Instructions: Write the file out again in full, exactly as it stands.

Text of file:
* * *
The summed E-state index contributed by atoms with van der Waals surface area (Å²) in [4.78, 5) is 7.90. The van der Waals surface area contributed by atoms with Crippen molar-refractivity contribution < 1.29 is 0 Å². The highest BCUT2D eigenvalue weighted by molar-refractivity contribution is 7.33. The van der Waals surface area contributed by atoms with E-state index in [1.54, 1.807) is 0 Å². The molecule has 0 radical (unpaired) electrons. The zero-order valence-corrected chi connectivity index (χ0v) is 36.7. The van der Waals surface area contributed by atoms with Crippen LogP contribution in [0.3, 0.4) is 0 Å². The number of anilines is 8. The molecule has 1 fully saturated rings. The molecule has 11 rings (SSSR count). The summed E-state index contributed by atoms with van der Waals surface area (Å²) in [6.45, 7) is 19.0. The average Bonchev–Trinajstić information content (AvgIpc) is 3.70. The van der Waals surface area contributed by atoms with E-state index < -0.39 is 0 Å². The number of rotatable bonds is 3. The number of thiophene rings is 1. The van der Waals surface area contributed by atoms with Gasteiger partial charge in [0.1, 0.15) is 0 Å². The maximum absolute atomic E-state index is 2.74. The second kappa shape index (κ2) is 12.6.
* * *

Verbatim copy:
The summed E-state index contributed by atoms with van der Waals surface area (Å²) in [4.78, 5) is 7.90. The van der Waals surface area contributed by atoms with Crippen molar-refractivity contribution < 1.29 is 0 Å². The highest BCUT2D eigenvalue weighted by molar-refractivity contribution is 7.33. The van der Waals surface area contributed by atoms with E-state index in [1.54, 1.807) is 0 Å². The molecule has 0 radical (unpaired) electrons. The zero-order valence-corrected chi connectivity index (χ0v) is 36.7. The van der Waals surface area contributed by atoms with Crippen LogP contribution in [0.3, 0.4) is 0 Å². The number of anilines is 8. The molecule has 1 fully saturated rings. The molecule has 11 rings (SSSR count). The summed E-state index contributed by atoms with van der Waals surface area (Å²) in [6.45, 7) is 19.0. The average Bonchev–Trinajstić information content (AvgIpc) is 3.70. The van der Waals surface area contributed by atoms with E-state index < -0.39 is 0 Å². The number of rotatable bonds is 3. The number of thiophene rings is 1. The van der Waals surface area contributed by atoms with Gasteiger partial charge in [0.1, 0.15) is 0 Å². The maximum absolute atomic E-state index is 2.74. The second kappa shape index (κ2) is 12.6.